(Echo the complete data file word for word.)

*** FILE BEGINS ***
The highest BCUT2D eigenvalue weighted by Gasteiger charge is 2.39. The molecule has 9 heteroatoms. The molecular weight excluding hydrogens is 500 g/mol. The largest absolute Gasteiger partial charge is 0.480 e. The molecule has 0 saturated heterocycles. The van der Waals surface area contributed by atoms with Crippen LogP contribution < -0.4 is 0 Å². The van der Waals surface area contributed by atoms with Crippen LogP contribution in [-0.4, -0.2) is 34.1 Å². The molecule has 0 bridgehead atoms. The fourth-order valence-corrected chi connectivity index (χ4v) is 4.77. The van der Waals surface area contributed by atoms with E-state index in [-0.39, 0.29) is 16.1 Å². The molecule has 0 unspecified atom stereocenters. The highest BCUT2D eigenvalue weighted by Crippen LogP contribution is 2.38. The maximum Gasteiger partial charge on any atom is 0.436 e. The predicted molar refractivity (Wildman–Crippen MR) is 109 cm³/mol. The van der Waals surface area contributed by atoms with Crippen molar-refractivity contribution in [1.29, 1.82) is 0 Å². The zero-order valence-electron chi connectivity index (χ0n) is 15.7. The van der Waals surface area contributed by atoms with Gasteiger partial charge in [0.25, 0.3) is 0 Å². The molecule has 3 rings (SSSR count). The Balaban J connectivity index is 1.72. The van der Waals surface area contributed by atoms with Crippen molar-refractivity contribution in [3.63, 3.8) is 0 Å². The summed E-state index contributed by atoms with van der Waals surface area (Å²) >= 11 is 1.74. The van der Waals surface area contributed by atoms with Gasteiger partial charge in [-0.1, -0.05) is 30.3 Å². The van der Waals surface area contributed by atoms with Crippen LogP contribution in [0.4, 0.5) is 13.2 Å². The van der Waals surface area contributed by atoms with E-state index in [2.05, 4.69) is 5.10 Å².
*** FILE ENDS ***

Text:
The highest BCUT2D eigenvalue weighted by Gasteiger charge is 2.39. The molecule has 9 heteroatoms. The molecular weight excluding hydrogens is 500 g/mol. The largest absolute Gasteiger partial charge is 0.480 e. The molecule has 0 saturated heterocycles. The van der Waals surface area contributed by atoms with Crippen LogP contribution < -0.4 is 0 Å². The van der Waals surface area contributed by atoms with Crippen LogP contribution in [-0.4, -0.2) is 34.1 Å². The molecule has 0 bridgehead atoms. The fourth-order valence-corrected chi connectivity index (χ4v) is 4.77. The van der Waals surface area contributed by atoms with E-state index in [-0.39, 0.29) is 16.1 Å². The molecule has 0 unspecified atom stereocenters. The highest BCUT2D eigenvalue weighted by Crippen LogP contribution is 2.38. The maximum Gasteiger partial charge on any atom is 0.436 e. The predicted molar refractivity (Wildman–Crippen MR) is 109 cm³/mol. The van der Waals surface area contributed by atoms with Crippen molar-refractivity contribution in [1.29, 1.82) is 0 Å². The zero-order valence-electron chi connectivity index (χ0n) is 15.7. The van der Waals surface area contributed by atoms with Gasteiger partial charge in [0.25, 0.3) is 0 Å². The molecule has 3 rings (SSSR count). The Balaban J connectivity index is 1.72. The van der Waals surface area contributed by atoms with Crippen molar-refractivity contribution in [3.63, 3.8) is 0 Å². The summed E-state index contributed by atoms with van der Waals surface area (Å²) >= 11 is 1.74. The van der Waals surface area contributed by atoms with Gasteiger partial charge in [-0.1, -0.05) is 30.3 Å². The van der Waals surface area contributed by atoms with Crippen LogP contribution in [0.4, 0.5) is 13.2 Å². The van der Waals surface area contributed by atoms with E-state index in [2.05, 4.69) is 5.10 Å².